And the fact you are seemingly try to push that idea, puts you in the same boat of delusion you claim to have a problem with.

As far as (typical) Christian bias against atheists goes, people are ignorant, everyone is ignorant, it shouldn't be a surprise. I've experienced it myself in the form of blatant racism. If you don't want people to be ignorant, educate them in consistent manners. You do not educate people, however, by saying they believe in delusions or fairytales. A lot of what I see in this post is you trying to exalt yourself or rather the belief that you are affiliated with over others, merely because you don't like them.
 

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I grew up in a very traditional north american christian ideology. By that I mean; the bible was accepted as literal fact, and most of the families direction came from preachers off the television screen. Unfortunately, I was a very snappy, argumentative child and teenager, so I butted heads often growing up. Especially when science and biblical origins began to become incompatible. I simply discovered and grew for myself, and I get along splendidly with my mom now. As an adult all these things seem silly. I respect every religious variation, and I've never found it a source of discomfort.

I do believe there is a difference between religion and spirituality, of which I am a very spiritual person, I believe in meditation, and a healthy mind and spirit is simply healthy for you. Beyond that, I also acknowledge and witnessed events that are incomprehensible and unexplained, of which I note there are aspects of this world I do not understand, and none of us will until that time comes.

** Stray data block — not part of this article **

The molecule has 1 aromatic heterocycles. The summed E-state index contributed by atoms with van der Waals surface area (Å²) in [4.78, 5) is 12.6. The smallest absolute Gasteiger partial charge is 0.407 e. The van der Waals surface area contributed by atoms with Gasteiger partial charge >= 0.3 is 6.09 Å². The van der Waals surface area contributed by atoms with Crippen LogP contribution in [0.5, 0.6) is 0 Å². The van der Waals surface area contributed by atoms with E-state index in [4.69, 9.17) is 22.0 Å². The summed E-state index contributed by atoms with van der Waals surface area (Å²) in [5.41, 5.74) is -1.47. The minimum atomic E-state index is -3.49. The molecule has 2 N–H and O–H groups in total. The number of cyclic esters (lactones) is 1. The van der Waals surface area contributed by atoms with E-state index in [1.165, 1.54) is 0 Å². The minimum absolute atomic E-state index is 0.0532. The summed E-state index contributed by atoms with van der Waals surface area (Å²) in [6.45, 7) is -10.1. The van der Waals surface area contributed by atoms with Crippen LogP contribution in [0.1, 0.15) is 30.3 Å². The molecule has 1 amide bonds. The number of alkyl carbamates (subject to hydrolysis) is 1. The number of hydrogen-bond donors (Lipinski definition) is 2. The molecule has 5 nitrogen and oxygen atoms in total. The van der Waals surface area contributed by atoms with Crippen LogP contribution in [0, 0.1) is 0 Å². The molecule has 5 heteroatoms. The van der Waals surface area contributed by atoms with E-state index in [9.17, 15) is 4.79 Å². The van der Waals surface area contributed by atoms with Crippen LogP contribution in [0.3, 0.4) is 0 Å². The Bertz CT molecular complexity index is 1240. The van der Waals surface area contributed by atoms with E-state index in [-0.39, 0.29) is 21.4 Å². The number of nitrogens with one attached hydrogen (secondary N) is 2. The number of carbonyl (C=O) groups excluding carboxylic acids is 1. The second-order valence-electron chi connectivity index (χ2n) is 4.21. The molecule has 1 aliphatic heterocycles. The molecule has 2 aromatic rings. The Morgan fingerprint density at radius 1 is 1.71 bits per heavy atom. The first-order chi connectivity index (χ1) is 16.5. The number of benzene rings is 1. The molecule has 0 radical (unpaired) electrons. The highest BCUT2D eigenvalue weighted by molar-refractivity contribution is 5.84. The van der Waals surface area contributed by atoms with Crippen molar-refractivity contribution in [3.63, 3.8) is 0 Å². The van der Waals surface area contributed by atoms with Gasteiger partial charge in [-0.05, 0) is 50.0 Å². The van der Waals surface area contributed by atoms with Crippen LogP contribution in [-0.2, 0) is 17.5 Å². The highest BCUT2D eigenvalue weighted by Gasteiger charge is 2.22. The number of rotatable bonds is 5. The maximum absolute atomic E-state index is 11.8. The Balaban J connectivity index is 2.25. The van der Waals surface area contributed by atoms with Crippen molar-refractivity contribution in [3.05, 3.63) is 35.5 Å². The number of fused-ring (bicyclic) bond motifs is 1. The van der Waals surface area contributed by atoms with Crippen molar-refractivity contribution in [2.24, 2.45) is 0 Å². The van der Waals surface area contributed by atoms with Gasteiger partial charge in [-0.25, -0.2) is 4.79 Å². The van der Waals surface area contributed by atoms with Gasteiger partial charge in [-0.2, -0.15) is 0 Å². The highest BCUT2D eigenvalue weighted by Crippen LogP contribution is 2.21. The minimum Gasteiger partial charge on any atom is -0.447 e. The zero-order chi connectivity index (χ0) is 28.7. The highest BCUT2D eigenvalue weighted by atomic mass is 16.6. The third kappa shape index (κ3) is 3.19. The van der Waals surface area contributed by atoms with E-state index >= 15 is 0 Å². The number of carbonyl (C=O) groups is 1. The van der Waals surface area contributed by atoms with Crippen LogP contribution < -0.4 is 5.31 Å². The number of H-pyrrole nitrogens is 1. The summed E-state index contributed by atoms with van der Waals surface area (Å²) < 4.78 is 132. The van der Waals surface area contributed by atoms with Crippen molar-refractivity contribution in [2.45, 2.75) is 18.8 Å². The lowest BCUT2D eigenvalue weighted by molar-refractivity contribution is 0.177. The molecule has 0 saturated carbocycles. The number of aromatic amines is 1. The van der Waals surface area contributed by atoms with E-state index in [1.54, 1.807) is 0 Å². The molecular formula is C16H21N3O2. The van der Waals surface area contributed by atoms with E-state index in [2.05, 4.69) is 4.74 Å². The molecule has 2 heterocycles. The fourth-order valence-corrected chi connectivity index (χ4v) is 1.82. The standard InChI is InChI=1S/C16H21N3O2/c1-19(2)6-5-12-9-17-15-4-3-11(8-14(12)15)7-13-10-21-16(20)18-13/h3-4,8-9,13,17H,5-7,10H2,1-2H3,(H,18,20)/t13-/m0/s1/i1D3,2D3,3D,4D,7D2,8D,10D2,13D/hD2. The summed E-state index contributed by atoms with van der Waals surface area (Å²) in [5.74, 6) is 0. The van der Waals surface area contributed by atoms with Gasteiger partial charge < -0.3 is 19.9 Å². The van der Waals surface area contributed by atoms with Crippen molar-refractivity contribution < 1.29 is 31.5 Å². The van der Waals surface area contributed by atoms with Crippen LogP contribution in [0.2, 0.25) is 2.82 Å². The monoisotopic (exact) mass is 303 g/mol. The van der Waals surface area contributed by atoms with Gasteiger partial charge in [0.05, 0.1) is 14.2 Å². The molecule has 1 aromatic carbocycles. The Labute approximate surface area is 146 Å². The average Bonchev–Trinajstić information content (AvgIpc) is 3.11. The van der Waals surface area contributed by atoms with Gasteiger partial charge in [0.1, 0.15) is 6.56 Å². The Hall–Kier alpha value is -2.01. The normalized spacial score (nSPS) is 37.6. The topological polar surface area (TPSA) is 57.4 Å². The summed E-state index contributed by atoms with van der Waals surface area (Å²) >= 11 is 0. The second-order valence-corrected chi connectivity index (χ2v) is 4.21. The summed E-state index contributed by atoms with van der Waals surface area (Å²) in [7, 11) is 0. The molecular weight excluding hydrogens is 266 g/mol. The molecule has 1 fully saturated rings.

As long as your happy.
 

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Personally, I don't really understand how someone can come to the conclusion that there is no god is not real and in turn, further that notion by saying belief in is a "fairytale", when the best way we know things is completely inadequate to prove his/her/its existence. Furthermore, chill out with the insults bro. "Sky daddy", you say you find it intellectually insulting to believe in the god of the bible or god at all, but in THE SAME POST condescend towards others for believing in God? Does that make any sense to you? Personally, I don't care (all that much) about you being one, and I am not trying to attack anyone; I am going to have love for everyone regardless, but if you are going to be one, don't say that you have a problem with others being anti-intellectual, or deluded, or don't call your self a logical person, and in the same breath (word...) say that others believe in fairytales, when there is literally no evidence to support the notion that God or a god doesn't exist. Furthermore and as a friendly note, the best method we have for explaining the workings of the universe and our world can't explain the notion of a supernatural being that may preside over it, which if you unpack it, even slightly, is almost incomparably different than some fat guy that delivers presents to all children in the world over the course of one night...

And the fact you are seemingly try to push that idea, puts you in the same boat of delusion you claim to have a problem with.

As far as (typical) Christian bias against atheists goes, people are ignorant, everyone is ignorant, it shouldn't be a surprise. I've experienced it myself in the form of blatant racism. If you don't want people to be ignorant, educate them in consistent manners. You do not educate people, however, by saying they believe in delusions or fairytales. A lot of what I see in this post is you trying to exalt yourself or rather the belief that you are affiliated with over others, merely because you don't like them.
I agree that there are better ways to go about convincing people that their beliefs are wrong. I do disagree with one part of your statement though. You say there is no evidence that God does not exist. I think this is a problematic view. There is plenty of evidence that God, in the form espoused by most of the major religions does not exist. They resist any form of rationalisation and logical thought. Furthermore, it is not the obligation of atheists to prove that God does not exist. It is for religious people to prove that he does. If you hold a view that some metaphysical creature created the world and loves us all and tells us we need to live our lives in a certain way (or we'll be punished) then the onus is on you to prove that is the case. Not for others to disprove it.